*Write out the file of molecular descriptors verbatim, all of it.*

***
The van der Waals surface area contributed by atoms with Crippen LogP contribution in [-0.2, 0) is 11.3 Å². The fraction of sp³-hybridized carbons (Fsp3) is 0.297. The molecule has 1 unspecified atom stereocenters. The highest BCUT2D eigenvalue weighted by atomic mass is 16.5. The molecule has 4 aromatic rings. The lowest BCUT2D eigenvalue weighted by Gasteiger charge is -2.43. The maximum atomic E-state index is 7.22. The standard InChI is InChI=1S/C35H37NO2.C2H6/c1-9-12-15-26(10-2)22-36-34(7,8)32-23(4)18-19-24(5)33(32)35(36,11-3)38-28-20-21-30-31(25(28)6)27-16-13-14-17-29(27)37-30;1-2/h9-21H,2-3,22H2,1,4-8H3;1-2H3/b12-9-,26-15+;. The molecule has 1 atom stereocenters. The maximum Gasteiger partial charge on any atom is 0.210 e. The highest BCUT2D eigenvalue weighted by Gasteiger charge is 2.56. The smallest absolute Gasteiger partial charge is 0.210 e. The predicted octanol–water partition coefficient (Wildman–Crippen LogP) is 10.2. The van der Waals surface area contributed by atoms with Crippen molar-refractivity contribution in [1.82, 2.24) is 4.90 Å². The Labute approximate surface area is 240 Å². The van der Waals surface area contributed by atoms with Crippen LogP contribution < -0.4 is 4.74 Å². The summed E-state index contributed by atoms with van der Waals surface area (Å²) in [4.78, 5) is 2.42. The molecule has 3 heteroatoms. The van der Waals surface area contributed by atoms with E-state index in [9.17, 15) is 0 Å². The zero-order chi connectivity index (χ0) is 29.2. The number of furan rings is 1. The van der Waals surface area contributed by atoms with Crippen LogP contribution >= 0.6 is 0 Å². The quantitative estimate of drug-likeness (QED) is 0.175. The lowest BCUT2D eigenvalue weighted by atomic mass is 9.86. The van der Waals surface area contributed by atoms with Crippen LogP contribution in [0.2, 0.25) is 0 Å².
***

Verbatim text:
The van der Waals surface area contributed by atoms with Crippen LogP contribution in [-0.2, 0) is 11.3 Å². The fraction of sp³-hybridized carbons (Fsp3) is 0.297. The molecule has 1 unspecified atom stereocenters. The highest BCUT2D eigenvalue weighted by atomic mass is 16.5. The molecule has 4 aromatic rings. The lowest BCUT2D eigenvalue weighted by Gasteiger charge is -2.43. The maximum atomic E-state index is 7.22. The standard InChI is InChI=1S/C35H37NO2.C2H6/c1-9-12-15-26(10-2)22-36-34(7,8)32-23(4)18-19-24(5)33(32)35(36,11-3)38-28-20-21-30-31(25(28)6)27-16-13-14-17-29(27)37-30;1-2/h9-21H,2-3,22H2,1,4-8H3;1-2H3/b12-9-,26-15+;. The molecule has 1 atom stereocenters. The maximum Gasteiger partial charge on any atom is 0.210 e. The highest BCUT2D eigenvalue weighted by Gasteiger charge is 2.56. The smallest absolute Gasteiger partial charge is 0.210 e. The predicted octanol–water partition coefficient (Wildman–Crippen LogP) is 10.2. The van der Waals surface area contributed by atoms with Crippen molar-refractivity contribution in [1.82, 2.24) is 4.90 Å². The Labute approximate surface area is 240 Å². The van der Waals surface area contributed by atoms with Crippen LogP contribution < -0.4 is 4.74 Å². The summed E-state index contributed by atoms with van der Waals surface area (Å²) in [4.78, 5) is 2.42. The molecule has 3 heteroatoms. The van der Waals surface area contributed by atoms with E-state index in [9.17, 15) is 0 Å². The zero-order chi connectivity index (χ0) is 29.2. The number of furan rings is 1. The van der Waals surface area contributed by atoms with Crippen LogP contribution >= 0.6 is 0 Å². The quantitative estimate of drug-likeness (QED) is 0.175. The lowest BCUT2D eigenvalue weighted by atomic mass is 9.86. The van der Waals surface area contributed by atoms with Crippen LogP contribution in [0.2, 0.25) is 0 Å².